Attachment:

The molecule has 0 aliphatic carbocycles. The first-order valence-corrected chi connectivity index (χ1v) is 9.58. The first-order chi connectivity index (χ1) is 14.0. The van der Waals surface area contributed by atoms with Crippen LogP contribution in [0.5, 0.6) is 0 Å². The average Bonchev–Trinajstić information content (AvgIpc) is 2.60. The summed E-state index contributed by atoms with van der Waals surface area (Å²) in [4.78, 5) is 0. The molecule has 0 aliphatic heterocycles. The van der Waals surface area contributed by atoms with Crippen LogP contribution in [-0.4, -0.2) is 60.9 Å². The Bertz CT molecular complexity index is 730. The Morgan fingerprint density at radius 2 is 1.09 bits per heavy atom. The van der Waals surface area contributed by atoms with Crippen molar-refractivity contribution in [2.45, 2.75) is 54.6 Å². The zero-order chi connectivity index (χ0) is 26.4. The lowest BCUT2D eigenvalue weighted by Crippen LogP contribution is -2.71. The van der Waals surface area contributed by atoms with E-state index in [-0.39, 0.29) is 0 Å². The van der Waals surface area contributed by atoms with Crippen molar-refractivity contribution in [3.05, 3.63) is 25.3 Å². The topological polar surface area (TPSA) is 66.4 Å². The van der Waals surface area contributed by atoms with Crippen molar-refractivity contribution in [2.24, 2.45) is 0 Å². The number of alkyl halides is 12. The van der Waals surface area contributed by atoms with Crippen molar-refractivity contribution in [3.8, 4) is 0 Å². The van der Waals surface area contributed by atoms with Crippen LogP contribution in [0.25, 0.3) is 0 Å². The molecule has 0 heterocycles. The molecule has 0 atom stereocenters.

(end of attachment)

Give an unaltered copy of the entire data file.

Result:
The molecule has 0 aliphatic carbocycles. The first-order valence-corrected chi connectivity index (χ1v) is 9.58. The first-order chi connectivity index (χ1) is 14.0. The van der Waals surface area contributed by atoms with Crippen LogP contribution in [0.5, 0.6) is 0 Å². The average Bonchev–Trinajstić information content (AvgIpc) is 2.60. The summed E-state index contributed by atoms with van der Waals surface area (Å²) in [4.78, 5) is 0. The molecule has 0 aliphatic heterocycles. The van der Waals surface area contributed by atoms with Crippen LogP contribution in [-0.4, -0.2) is 60.9 Å². The Bertz CT molecular complexity index is 730. The Morgan fingerprint density at radius 2 is 1.09 bits per heavy atom. The van der Waals surface area contributed by atoms with Crippen molar-refractivity contribution in [2.45, 2.75) is 54.6 Å². The zero-order chi connectivity index (χ0) is 26.4. The lowest BCUT2D eigenvalue weighted by Crippen LogP contribution is -2.71. The van der Waals surface area contributed by atoms with E-state index in [-0.39, 0.29) is 0 Å². The van der Waals surface area contributed by atoms with Crippen molar-refractivity contribution in [3.05, 3.63) is 25.3 Å². The topological polar surface area (TPSA) is 66.4 Å². The van der Waals surface area contributed by atoms with Crippen molar-refractivity contribution in [2.24, 2.45) is 0 Å². The number of alkyl halides is 12. The van der Waals surface area contributed by atoms with Crippen molar-refractivity contribution in [3.8, 4) is 0 Å². The van der Waals surface area contributed by atoms with Crippen LogP contribution in [0.25, 0.3) is 0 Å². The molecule has 0 heterocycles. The molecule has 0 atom stereocenters.